The addBuiltinImageRule is by far the most complicated. It calls addBuiltinRule telling it how to run linting for the rule and how to run it. Since we don’t do linting, we specify noLint. The run function is given the name of the image we want to build, the (possibly non-existent) old value, and whether the dependencies have changed. It short circuits the rest of the processing if neither the image ID nor the dependencies have changed. Otherwise, it calls getUserRules to get all the user rules, which are added by addImageRule. It tries to match the rules by using == on the image name. It then fails the action if no rules can be found or multiple rules can be found. Otherwise it performs the action, then extracts the image ID again. It then returns either ChangedRecomputeDiff or ChangedRecomputeSame depending on whether or not the image changed in the build.

Looking back, the experience of upgrading Shake didn’t turn out to be as difficult as I had once thought. This exercise pretty much reinforced what I had already known about using Haskell industrially:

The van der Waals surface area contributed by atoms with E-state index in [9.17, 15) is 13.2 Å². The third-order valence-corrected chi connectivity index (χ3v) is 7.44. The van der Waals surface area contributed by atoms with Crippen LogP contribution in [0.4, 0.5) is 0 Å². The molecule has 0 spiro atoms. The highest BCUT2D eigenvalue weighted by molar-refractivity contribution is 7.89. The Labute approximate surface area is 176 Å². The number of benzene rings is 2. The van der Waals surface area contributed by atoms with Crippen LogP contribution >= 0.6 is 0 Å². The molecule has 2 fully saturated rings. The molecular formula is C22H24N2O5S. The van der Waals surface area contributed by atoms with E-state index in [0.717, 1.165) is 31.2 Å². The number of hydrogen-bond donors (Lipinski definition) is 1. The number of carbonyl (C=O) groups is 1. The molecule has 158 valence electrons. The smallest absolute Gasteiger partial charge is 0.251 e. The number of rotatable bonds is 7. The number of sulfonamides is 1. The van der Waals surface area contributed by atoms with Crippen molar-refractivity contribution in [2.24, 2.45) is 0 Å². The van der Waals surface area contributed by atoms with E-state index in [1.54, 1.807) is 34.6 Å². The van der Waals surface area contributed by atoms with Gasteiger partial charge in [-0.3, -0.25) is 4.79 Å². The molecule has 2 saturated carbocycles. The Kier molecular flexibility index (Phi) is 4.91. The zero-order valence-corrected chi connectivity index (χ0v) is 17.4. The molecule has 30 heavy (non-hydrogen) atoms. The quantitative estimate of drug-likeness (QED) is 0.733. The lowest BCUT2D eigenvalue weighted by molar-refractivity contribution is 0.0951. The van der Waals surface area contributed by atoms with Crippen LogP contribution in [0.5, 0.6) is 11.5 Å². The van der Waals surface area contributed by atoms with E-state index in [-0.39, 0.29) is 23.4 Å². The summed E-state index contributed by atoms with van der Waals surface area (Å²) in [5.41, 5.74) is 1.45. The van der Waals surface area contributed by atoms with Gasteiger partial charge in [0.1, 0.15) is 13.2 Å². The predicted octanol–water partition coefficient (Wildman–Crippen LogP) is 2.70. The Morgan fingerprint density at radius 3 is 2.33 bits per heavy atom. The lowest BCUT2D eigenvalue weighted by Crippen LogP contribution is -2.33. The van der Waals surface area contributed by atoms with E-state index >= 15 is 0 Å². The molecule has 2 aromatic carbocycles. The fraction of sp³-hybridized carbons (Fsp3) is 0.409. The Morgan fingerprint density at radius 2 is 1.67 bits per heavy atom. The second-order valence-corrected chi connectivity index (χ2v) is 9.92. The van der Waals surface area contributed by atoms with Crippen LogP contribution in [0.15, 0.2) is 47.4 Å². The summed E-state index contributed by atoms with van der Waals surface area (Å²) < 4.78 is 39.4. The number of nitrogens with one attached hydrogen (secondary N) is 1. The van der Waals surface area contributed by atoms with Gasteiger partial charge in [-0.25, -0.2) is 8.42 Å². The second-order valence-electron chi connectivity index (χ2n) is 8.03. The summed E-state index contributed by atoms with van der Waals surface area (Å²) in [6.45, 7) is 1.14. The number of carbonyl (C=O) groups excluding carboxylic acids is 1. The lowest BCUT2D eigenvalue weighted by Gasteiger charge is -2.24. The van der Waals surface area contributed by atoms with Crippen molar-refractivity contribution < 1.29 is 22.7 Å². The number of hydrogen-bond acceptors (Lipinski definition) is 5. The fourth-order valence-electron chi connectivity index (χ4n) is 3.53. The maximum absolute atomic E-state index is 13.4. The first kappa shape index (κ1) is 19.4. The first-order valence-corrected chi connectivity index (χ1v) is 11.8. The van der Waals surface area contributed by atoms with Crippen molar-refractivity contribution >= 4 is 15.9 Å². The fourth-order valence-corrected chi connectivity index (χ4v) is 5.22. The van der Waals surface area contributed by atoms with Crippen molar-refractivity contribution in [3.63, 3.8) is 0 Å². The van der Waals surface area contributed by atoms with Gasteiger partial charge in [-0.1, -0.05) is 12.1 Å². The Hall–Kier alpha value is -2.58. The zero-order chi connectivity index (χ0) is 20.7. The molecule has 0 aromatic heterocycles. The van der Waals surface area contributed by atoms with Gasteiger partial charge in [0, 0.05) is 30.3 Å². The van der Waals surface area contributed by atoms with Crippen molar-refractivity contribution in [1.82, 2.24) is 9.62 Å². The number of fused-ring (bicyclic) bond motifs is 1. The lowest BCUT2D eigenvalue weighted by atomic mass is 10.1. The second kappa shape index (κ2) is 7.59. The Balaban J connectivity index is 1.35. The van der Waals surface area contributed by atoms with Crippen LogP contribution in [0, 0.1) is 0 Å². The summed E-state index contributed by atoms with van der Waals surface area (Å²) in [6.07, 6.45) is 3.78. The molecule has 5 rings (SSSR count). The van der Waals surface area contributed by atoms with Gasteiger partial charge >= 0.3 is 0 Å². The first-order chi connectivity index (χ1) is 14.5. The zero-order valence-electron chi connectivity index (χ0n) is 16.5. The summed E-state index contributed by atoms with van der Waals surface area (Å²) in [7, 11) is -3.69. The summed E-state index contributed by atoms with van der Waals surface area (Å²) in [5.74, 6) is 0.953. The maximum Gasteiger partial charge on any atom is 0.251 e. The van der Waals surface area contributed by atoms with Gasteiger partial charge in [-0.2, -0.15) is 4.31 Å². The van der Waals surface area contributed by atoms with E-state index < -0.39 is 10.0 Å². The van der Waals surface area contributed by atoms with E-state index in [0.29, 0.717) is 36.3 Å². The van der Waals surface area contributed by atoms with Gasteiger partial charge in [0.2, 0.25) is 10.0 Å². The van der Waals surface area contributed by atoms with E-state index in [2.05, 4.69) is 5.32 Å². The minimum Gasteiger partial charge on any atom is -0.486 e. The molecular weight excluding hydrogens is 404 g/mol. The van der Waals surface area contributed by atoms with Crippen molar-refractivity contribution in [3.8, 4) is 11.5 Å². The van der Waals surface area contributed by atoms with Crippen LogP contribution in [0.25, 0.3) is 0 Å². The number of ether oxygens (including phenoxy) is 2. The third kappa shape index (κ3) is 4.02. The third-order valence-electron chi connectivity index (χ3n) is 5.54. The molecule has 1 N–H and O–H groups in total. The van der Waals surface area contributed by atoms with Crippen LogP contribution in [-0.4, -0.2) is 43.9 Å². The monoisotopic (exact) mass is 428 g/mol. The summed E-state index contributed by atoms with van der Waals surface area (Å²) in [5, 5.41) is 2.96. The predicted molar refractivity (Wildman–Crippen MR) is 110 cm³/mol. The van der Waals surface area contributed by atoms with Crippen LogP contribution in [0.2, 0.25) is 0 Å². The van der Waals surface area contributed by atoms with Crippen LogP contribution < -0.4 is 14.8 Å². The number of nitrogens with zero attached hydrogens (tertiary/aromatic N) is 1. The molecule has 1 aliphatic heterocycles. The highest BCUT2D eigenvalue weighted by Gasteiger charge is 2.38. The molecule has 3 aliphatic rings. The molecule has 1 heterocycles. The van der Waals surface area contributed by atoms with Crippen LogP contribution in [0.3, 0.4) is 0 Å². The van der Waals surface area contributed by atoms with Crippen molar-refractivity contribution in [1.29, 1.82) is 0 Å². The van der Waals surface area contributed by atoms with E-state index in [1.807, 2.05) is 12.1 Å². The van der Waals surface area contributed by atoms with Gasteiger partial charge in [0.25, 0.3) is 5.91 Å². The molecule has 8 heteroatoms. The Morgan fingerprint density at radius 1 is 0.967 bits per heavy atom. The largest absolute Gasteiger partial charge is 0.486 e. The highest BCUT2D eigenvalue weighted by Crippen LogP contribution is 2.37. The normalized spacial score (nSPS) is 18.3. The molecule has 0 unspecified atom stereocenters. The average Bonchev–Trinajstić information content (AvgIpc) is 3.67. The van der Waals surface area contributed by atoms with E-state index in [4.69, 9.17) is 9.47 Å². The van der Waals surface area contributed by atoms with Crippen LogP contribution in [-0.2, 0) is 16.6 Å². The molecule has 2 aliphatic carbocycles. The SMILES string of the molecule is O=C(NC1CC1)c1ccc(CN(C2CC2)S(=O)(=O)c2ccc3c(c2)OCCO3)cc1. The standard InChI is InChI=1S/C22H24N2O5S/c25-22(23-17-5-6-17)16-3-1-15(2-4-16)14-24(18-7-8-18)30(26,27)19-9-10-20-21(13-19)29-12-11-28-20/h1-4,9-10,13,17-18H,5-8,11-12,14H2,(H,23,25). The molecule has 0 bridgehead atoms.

• After the large refactoring and fixing compile errors, I ran it on a test machine. It ran correctly1 the first time. This is a again another testament to the power of using types correctly.

  • But the process of figuring out how to write the code is not easy. Reading the API documentation is not sufficient. Referring to the source code to see how things are done is pretty frequent. This is a common problem across many different Haskell packages. In this specific case, Shake does have some improvements to the documentation already merged to master, but as of this time, it is not yet available in any released version of Shake. Example code helps not just newbies, but also relatively experienced Haskellers by saving the time of reading through the source code.

In the end, however, Shake is an excellent library, and we hope it could be used in more build systems when appropriate.

  1. “Correctly” in the sense that it works on our CI infrastructure. It is still possible that it contains latent bugs whose effects are not seen.